If there was a headline for your leadership journey throughout your career, what would it be?

“Eva Paterson is a fierce warrior who approaches injustice with an open heart.”

What are your favorite types of challenges?

Working in coalitions with people is like herding cats. There are different agendas, egos, different ways of doing things. Racism and gender bias pop up.

I was on a call with a bunch of people, and the first people who spoke were men. They wouldn’t let the women speak. I picked up on that right away and in a nice way called them out. I’ve been trying to protect the Mueller probe. The work is mainly in D.C. where mostly white men are running things. I’m serious and also a joker with a good sense of humor. Initially, the group was dismissive of me, but when I was able to get Sam Waterston from Law and Order to make a video in less than 36 hours, they started listening.

The Artist’s Way talks about “crazy makers.” Agreements will be reached and then they will try to blow up the agreement. Coalitions are the way to get work done. Bayard Rustin called it the “grand coalition.” I like working in coalitions as an activist and in litigation because there are different people with different skills. It can be difficult, with power struggles and unconscious bias, but we are stronger together.

What is one book that was meaningful or influential in your development as a leader?

The most influential book was Simple Justice: The History of Brown v. Board of Education and Black America’s Struggle for Equality by Richard Kluger. This book came out right after I finished law school. I had thought Brown v. Board had just popped up in 1954. There are three parts to the book: the history of Black people in America which talks about everything that has happened to us; the second part is about the strategy of overturning Plessy v. Ferguson which started in the 1930s; and the third part focuses on five cases that went to the Supreme Court and what went on in chambers. It’s a brilliant book that showed me that lawyers can be very strategic.

Work in the social sector can be very personal and linked to one’s values. Can you think of a time when your values were in tension during your career and how you reconciled that tension or not?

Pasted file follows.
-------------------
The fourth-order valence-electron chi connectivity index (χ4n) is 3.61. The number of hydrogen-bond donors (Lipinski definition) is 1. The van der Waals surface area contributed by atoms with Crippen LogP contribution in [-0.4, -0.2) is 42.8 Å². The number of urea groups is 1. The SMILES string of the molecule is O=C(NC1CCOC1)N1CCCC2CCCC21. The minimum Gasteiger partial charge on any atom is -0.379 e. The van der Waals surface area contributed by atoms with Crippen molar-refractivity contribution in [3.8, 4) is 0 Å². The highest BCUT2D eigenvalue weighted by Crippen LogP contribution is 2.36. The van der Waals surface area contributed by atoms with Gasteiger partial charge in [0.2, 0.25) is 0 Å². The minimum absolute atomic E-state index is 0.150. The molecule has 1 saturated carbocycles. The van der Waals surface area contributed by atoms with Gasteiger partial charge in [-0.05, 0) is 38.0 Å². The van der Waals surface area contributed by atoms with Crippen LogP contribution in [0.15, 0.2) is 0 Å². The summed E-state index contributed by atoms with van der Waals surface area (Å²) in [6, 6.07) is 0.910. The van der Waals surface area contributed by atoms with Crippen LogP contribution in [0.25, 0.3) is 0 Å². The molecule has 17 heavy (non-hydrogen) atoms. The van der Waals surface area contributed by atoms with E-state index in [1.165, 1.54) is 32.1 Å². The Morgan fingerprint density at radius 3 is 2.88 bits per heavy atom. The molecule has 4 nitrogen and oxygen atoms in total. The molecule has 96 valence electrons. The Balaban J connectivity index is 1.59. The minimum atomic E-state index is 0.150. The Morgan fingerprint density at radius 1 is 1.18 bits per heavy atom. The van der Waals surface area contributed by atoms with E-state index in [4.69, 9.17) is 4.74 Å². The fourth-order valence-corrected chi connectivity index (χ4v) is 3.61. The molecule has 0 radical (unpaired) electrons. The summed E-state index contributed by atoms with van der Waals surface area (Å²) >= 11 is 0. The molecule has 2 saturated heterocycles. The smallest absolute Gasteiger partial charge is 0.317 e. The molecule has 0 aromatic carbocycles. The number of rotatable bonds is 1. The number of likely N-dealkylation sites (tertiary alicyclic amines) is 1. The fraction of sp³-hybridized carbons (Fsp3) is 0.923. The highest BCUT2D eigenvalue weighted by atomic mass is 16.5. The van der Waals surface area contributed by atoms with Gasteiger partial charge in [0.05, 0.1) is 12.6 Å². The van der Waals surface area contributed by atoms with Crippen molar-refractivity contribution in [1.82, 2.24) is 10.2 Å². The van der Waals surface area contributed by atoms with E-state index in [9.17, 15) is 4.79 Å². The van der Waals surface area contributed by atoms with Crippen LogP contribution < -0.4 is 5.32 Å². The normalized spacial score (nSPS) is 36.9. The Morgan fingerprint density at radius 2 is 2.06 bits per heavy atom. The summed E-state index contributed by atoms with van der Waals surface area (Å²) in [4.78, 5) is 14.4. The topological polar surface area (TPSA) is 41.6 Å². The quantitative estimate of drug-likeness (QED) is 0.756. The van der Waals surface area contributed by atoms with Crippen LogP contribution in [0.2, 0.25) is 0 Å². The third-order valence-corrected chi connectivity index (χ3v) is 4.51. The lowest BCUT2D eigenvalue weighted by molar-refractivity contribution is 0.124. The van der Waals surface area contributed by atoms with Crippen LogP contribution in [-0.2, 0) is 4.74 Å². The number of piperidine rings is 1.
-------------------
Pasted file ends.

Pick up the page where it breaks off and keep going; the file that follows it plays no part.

The tension was working with difficult people on a common goal and having to reach a resolution. I wanted to have an open heart but didn’t want to be bullied. I witnessed racism playing itself out in the middle of my own work.

What’s your approach to self-care? Are there any rituals you use to survive and thrive?

I’m not really good at it, and I’m sitting here now knowing that I have to write this report and will miss Pilates. I danced this morning and got my blood going. I struggle with my weight, so I’ve gone to a nutritionist, which is changing how I eat. I have hired an assistant who will help me clear clutter from my home. On a spiritual level, that will allow new things to come in.

I’ve been in therapy for many years and it has reminded me to put my own needs first, which is difficult in this moment of Trumpism. I know this is my time. I was feeling so tired several weeks ago when I realized we are at war and I’m a solider. I recently ordered a book about Harriet Tubman to learn how she sustained herself.

I have great friends who celebrate together. I took a five-month sabbatical a year and half ago and finally got to Kenya. It was so wonderful!

I also know that Trump is not going to last forever. I read a tweet that said if you want to know what you would have done in the early days of Nazi Germany, then look at what you’re doing now. The story about the Honduran man who committed suicide after being separated from his child was very troubling…I don’t want to be a “Good German.”

I enjoy a beautiful home with flowers and trees in my back yard. I binge-watch great TV. I try to take care of myself, and it’s really hard these days. I pray, meditate, and am in touch with the ancestors. I remind myself to slow down and breathe; three deep breaths change the energy.

What advice would you offer other Black women trying to develop or amplify their voice and become self-advocates?

Trust yourself. Take chances.

Know that your very existence as an intelligent person is threatening to many people even if they are not aware of it. Don’t take it personally or let it squelch your spirit.

Connect with our ancestors. “We are the hope and dream of the slave.” As bad as things are now, our ancestors would be amazed at what we are able to do.

Take care of yourself.